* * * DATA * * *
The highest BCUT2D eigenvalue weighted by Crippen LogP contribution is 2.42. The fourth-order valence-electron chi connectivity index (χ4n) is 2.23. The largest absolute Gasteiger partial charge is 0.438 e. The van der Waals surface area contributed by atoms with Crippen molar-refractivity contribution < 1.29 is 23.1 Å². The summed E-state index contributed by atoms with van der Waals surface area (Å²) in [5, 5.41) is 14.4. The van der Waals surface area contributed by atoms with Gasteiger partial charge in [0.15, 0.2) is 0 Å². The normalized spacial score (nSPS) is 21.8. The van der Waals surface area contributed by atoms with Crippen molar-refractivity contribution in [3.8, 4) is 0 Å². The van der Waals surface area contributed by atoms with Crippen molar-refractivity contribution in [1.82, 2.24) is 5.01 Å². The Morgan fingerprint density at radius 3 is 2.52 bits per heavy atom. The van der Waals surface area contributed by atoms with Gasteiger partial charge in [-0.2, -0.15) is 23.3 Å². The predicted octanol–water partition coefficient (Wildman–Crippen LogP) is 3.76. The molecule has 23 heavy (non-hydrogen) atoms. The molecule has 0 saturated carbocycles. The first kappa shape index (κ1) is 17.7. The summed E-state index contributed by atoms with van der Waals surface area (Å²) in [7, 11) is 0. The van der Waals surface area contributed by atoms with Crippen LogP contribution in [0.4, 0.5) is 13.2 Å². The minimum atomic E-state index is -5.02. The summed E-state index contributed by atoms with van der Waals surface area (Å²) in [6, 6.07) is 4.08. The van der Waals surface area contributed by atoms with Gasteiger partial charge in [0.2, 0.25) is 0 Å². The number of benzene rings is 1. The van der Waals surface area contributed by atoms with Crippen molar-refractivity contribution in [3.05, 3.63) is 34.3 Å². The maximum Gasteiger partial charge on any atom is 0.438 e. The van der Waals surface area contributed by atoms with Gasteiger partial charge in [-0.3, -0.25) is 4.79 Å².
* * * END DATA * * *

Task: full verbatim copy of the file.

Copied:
The highest BCUT2D eigenvalue weighted by Crippen LogP contribution is 2.42. The fourth-order valence-electron chi connectivity index (χ4n) is 2.23. The largest absolute Gasteiger partial charge is 0.438 e. The van der Waals surface area contributed by atoms with Crippen molar-refractivity contribution < 1.29 is 23.1 Å². The summed E-state index contributed by atoms with van der Waals surface area (Å²) in [5, 5.41) is 14.4. The van der Waals surface area contributed by atoms with Gasteiger partial charge in [0.15, 0.2) is 0 Å². The normalized spacial score (nSPS) is 21.8. The van der Waals surface area contributed by atoms with Crippen molar-refractivity contribution in [3.8, 4) is 0 Å². The van der Waals surface area contributed by atoms with Crippen molar-refractivity contribution in [1.82, 2.24) is 5.01 Å². The Morgan fingerprint density at radius 3 is 2.52 bits per heavy atom. The van der Waals surface area contributed by atoms with Gasteiger partial charge in [-0.2, -0.15) is 23.3 Å². The predicted octanol–water partition coefficient (Wildman–Crippen LogP) is 3.76. The molecule has 23 heavy (non-hydrogen) atoms. The molecule has 0 saturated carbocycles. The first kappa shape index (κ1) is 17.7. The summed E-state index contributed by atoms with van der Waals surface area (Å²) in [7, 11) is 0. The van der Waals surface area contributed by atoms with Crippen LogP contribution in [0.4, 0.5) is 13.2 Å². The minimum atomic E-state index is -5.02. The summed E-state index contributed by atoms with van der Waals surface area (Å²) in [6, 6.07) is 4.08. The van der Waals surface area contributed by atoms with Gasteiger partial charge in [0.2, 0.25) is 0 Å². The number of benzene rings is 1. The van der Waals surface area contributed by atoms with Crippen molar-refractivity contribution in [3.05, 3.63) is 34.3 Å². The maximum Gasteiger partial charge on any atom is 0.438 e. The van der Waals surface area contributed by atoms with Gasteiger partial charge in [-0.3, -0.25) is 4.79 Å².